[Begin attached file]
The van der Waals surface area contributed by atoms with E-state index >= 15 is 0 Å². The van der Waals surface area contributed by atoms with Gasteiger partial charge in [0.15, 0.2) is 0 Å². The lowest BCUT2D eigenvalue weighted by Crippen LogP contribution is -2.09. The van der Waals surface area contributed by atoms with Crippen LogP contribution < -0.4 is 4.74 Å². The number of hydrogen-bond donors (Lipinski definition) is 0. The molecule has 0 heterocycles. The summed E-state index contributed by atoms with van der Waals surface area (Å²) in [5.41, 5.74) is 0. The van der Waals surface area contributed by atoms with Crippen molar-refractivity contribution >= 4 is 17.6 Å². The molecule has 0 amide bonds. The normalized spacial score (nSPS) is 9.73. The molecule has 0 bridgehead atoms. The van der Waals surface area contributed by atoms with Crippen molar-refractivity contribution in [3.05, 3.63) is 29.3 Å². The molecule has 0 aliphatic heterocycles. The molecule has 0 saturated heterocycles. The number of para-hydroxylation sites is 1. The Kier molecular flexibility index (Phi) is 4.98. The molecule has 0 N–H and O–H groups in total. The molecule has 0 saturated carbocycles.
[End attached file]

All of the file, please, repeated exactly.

The van der Waals surface area contributed by atoms with E-state index >= 15 is 0 Å². The van der Waals surface area contributed by atoms with Gasteiger partial charge in [0.15, 0.2) is 0 Å². The lowest BCUT2D eigenvalue weighted by Crippen LogP contribution is -2.09. The van der Waals surface area contributed by atoms with Crippen LogP contribution < -0.4 is 4.74 Å². The number of hydrogen-bond donors (Lipinski definition) is 0. The molecule has 0 heterocycles. The summed E-state index contributed by atoms with van der Waals surface area (Å²) in [5.41, 5.74) is 0. The van der Waals surface area contributed by atoms with Crippen molar-refractivity contribution >= 4 is 17.6 Å². The molecule has 0 amide bonds. The normalized spacial score (nSPS) is 9.73. The molecule has 0 bridgehead atoms. The van der Waals surface area contributed by atoms with Crippen molar-refractivity contribution in [3.05, 3.63) is 29.3 Å². The molecule has 0 aliphatic heterocycles. The molecule has 0 saturated heterocycles. The number of para-hydroxylation sites is 1. The Kier molecular flexibility index (Phi) is 4.98. The molecule has 0 N–H and O–H groups in total. The molecule has 0 saturated carbocycles.